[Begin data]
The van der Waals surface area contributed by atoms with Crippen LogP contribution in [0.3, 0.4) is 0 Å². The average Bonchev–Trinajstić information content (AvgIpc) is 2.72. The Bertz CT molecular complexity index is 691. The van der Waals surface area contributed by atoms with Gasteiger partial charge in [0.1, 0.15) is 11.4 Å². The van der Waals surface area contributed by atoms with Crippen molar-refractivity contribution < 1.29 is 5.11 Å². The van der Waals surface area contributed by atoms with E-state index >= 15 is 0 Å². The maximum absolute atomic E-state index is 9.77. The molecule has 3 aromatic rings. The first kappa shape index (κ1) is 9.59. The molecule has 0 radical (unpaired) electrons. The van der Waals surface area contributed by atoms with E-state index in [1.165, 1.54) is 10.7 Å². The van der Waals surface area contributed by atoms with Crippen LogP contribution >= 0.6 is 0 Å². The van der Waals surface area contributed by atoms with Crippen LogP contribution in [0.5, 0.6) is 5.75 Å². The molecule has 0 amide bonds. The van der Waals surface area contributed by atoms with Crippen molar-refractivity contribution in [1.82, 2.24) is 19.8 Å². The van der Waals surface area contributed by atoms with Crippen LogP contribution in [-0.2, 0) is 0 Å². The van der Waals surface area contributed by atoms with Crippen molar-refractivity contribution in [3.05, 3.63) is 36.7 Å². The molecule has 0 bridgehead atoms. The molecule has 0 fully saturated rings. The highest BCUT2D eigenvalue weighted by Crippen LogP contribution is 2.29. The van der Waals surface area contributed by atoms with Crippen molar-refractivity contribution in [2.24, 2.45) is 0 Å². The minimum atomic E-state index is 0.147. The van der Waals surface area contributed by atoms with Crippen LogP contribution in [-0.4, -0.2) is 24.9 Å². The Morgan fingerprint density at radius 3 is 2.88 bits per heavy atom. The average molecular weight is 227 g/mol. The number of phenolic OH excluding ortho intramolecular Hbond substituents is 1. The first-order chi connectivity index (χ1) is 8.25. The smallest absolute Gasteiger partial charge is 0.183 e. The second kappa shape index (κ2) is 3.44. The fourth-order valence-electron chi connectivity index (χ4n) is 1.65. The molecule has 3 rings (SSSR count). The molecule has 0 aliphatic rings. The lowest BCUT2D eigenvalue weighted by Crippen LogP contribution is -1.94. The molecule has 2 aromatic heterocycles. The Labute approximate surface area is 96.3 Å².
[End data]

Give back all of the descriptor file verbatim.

The van der Waals surface area contributed by atoms with Crippen LogP contribution in [0.3, 0.4) is 0 Å². The average Bonchev–Trinajstić information content (AvgIpc) is 2.72. The Bertz CT molecular complexity index is 691. The van der Waals surface area contributed by atoms with Gasteiger partial charge in [0.1, 0.15) is 11.4 Å². The van der Waals surface area contributed by atoms with Crippen molar-refractivity contribution < 1.29 is 5.11 Å². The van der Waals surface area contributed by atoms with E-state index >= 15 is 0 Å². The maximum absolute atomic E-state index is 9.77. The molecule has 3 aromatic rings. The first kappa shape index (κ1) is 9.59. The molecule has 0 radical (unpaired) electrons. The van der Waals surface area contributed by atoms with E-state index in [1.165, 1.54) is 10.7 Å². The van der Waals surface area contributed by atoms with Crippen LogP contribution >= 0.6 is 0 Å². The van der Waals surface area contributed by atoms with Crippen LogP contribution in [0.5, 0.6) is 5.75 Å². The molecule has 0 amide bonds. The van der Waals surface area contributed by atoms with Crippen molar-refractivity contribution in [1.82, 2.24) is 19.8 Å². The van der Waals surface area contributed by atoms with Crippen LogP contribution in [-0.2, 0) is 0 Å². The van der Waals surface area contributed by atoms with Crippen molar-refractivity contribution in [3.05, 3.63) is 36.7 Å². The molecule has 0 bridgehead atoms. The molecule has 0 fully saturated rings. The highest BCUT2D eigenvalue weighted by Crippen LogP contribution is 2.29. The van der Waals surface area contributed by atoms with Crippen molar-refractivity contribution in [2.24, 2.45) is 0 Å². The minimum atomic E-state index is 0.147. The van der Waals surface area contributed by atoms with Crippen LogP contribution in [-0.4, -0.2) is 24.9 Å². The Morgan fingerprint density at radius 3 is 2.88 bits per heavy atom. The average molecular weight is 227 g/mol. The number of phenolic OH excluding ortho intramolecular Hbond substituents is 1. The first-order chi connectivity index (χ1) is 8.25. The smallest absolute Gasteiger partial charge is 0.183 e. The second kappa shape index (κ2) is 3.44. The fourth-order valence-electron chi connectivity index (χ4n) is 1.65. The molecule has 3 rings (SSSR count). The molecule has 0 aliphatic rings. The lowest BCUT2D eigenvalue weighted by Crippen LogP contribution is -1.94. The molecule has 2 aromatic heterocycles. The Labute approximate surface area is 96.3 Å².